No matter what your circumstances may be, supporting yourself and your baby is a major consideration in any plans you make. If you do not already have a job with good earning potential, preparing for one may become a priority. If time seems to be your enemy in advancing your job plans, you could consider some goals that allow for relatively quick attainment. Not all good career choices require a traditional bachelor’s degree and the four-plus years of full-time education that means. Also available are certificate programs and associate degrees.
Community colleges often offer both two-year degrees and certificates. In most cases, certificate programs take less time—sometimes less than a year—but are not transferrable. The time spent does not count toward any degree you might later seek. Credits earned in an associate degrees, however, may transfer to a four-year program and an eventual bachelor’s degree.
Not all associate degrees are equal. Two that produced good results as tracked by research in Tennessee are nursing and electrical engineering, with average first year earnings of $47,300 and $42,000, respectively. Fifth-year salaries jumped to $54,300 and $61,500, according to College Measures, a research institute, in 2014. Liberal arts associate degrees salaries were $28,000 and $35,000. One to two-year certificate programs like heavy equipment maintenance did better, with average beginning pay rates of over $34,000.
Students attaining certificates have risen from 6 percent of the post-secondary awards in the 1980s to over 20 percent today, with some students returning after a degree to better compete for jobs. The good news is that certificate holders earn 20 percent more than their high school diploma counterparts. A Georgetown University study found that one fifth of certificate holders eventually earn associate or higher degrees. Women, however, do not fare as well as men. With a concentration in health care certificates, women only bump their potential salaries by about 5 percent over high school grads. Other traditionally male fields offer better results. A high-paying certificate area, heating and air conditioning, paid a median of $50,000 in 2011, whereas health care certificate holders saw only a little more than half that much in average pay. A nontraditional career may be a better choice.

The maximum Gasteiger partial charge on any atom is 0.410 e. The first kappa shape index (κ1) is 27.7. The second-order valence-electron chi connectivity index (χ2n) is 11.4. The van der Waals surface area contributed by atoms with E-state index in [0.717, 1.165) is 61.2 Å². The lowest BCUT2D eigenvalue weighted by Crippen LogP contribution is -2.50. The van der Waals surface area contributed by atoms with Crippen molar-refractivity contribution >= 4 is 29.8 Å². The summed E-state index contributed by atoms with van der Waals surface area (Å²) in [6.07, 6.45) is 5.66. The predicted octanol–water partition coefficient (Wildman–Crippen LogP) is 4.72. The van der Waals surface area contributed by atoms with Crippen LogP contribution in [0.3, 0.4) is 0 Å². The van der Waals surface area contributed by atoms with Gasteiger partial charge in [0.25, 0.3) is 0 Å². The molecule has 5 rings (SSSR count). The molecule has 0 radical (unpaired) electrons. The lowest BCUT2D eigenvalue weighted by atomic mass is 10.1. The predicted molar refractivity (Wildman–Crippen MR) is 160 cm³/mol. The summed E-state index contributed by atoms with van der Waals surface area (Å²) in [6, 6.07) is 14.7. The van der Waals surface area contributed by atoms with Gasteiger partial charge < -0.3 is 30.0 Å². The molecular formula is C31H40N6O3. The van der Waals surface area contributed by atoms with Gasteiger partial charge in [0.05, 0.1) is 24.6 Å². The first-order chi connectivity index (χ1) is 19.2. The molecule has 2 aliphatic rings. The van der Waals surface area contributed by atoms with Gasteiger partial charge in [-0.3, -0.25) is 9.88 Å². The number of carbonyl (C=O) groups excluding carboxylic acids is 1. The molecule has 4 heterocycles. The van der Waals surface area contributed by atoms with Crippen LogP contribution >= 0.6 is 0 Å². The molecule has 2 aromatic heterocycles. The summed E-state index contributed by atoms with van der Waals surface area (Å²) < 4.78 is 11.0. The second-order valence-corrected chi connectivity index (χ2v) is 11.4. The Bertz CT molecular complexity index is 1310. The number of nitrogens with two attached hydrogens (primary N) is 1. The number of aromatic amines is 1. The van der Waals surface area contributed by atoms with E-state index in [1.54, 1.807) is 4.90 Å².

Keep in mind that the return you get on whatever program you choose depends on the effort you put into the certificate or degree and the local job market. Here are some other important things to consider when examining a program. Information may appear in a catalog or on a website, but an admissions counselor should know the answers as well.
- Does the school help with job placement?
- What is their success rate at placement?
- What experience in their fields do instructors have?
- Do they have current numbers on job availability in the fields they offer?
- What are beginning salaries for their graduates?
- What percentage of entering students complete the programs?
- Are there courses of study specifically aimed at transferring and what schools accept the credits?
When you meet with an admissions counselor, be prepared with a list of questions. Loans will need to be paid, and there is only so much grant money available to any student. As a student, you are also a consumer. Get your money’s worth.
By Cheryl Blake